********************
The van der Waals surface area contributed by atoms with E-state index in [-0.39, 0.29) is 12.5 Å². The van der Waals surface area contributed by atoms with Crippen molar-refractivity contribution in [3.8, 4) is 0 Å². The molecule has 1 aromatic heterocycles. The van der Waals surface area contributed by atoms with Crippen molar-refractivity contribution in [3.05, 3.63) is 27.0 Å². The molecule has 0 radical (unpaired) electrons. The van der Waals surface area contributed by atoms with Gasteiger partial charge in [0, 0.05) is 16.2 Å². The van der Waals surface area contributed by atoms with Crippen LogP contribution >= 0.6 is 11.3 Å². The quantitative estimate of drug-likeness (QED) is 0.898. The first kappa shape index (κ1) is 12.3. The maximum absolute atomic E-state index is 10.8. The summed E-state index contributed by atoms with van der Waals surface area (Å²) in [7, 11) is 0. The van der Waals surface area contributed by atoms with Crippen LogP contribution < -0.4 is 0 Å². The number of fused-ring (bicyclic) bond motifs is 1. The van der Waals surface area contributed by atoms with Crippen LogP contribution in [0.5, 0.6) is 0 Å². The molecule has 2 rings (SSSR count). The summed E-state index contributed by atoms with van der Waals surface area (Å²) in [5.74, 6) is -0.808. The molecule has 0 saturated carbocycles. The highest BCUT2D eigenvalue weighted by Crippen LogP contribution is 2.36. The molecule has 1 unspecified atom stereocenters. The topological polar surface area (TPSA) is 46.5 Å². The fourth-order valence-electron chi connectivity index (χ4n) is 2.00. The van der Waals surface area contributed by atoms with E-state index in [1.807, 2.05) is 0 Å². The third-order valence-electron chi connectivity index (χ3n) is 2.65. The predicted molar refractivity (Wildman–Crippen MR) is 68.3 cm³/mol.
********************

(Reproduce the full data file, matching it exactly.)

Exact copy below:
The van der Waals surface area contributed by atoms with E-state index in [-0.39, 0.29) is 12.5 Å². The van der Waals surface area contributed by atoms with Crippen molar-refractivity contribution in [3.8, 4) is 0 Å². The molecule has 1 aromatic heterocycles. The van der Waals surface area contributed by atoms with Crippen molar-refractivity contribution in [3.05, 3.63) is 27.0 Å². The molecule has 0 radical (unpaired) electrons. The van der Waals surface area contributed by atoms with Gasteiger partial charge in [0, 0.05) is 16.2 Å². The van der Waals surface area contributed by atoms with Crippen LogP contribution >= 0.6 is 11.3 Å². The quantitative estimate of drug-likeness (QED) is 0.898. The first kappa shape index (κ1) is 12.3. The maximum absolute atomic E-state index is 10.8. The summed E-state index contributed by atoms with van der Waals surface area (Å²) in [7, 11) is 0. The van der Waals surface area contributed by atoms with Crippen LogP contribution < -0.4 is 0 Å². The number of fused-ring (bicyclic) bond motifs is 1. The van der Waals surface area contributed by atoms with Crippen LogP contribution in [0.5, 0.6) is 0 Å². The molecule has 2 rings (SSSR count). The summed E-state index contributed by atoms with van der Waals surface area (Å²) in [5.74, 6) is -0.808. The molecule has 0 saturated carbocycles. The highest BCUT2D eigenvalue weighted by Crippen LogP contribution is 2.36. The molecule has 1 unspecified atom stereocenters. The topological polar surface area (TPSA) is 46.5 Å². The fourth-order valence-electron chi connectivity index (χ4n) is 2.00. The van der Waals surface area contributed by atoms with E-state index in [1.807, 2.05) is 0 Å². The third-order valence-electron chi connectivity index (χ3n) is 2.65. The predicted molar refractivity (Wildman–Crippen MR) is 68.3 cm³/mol.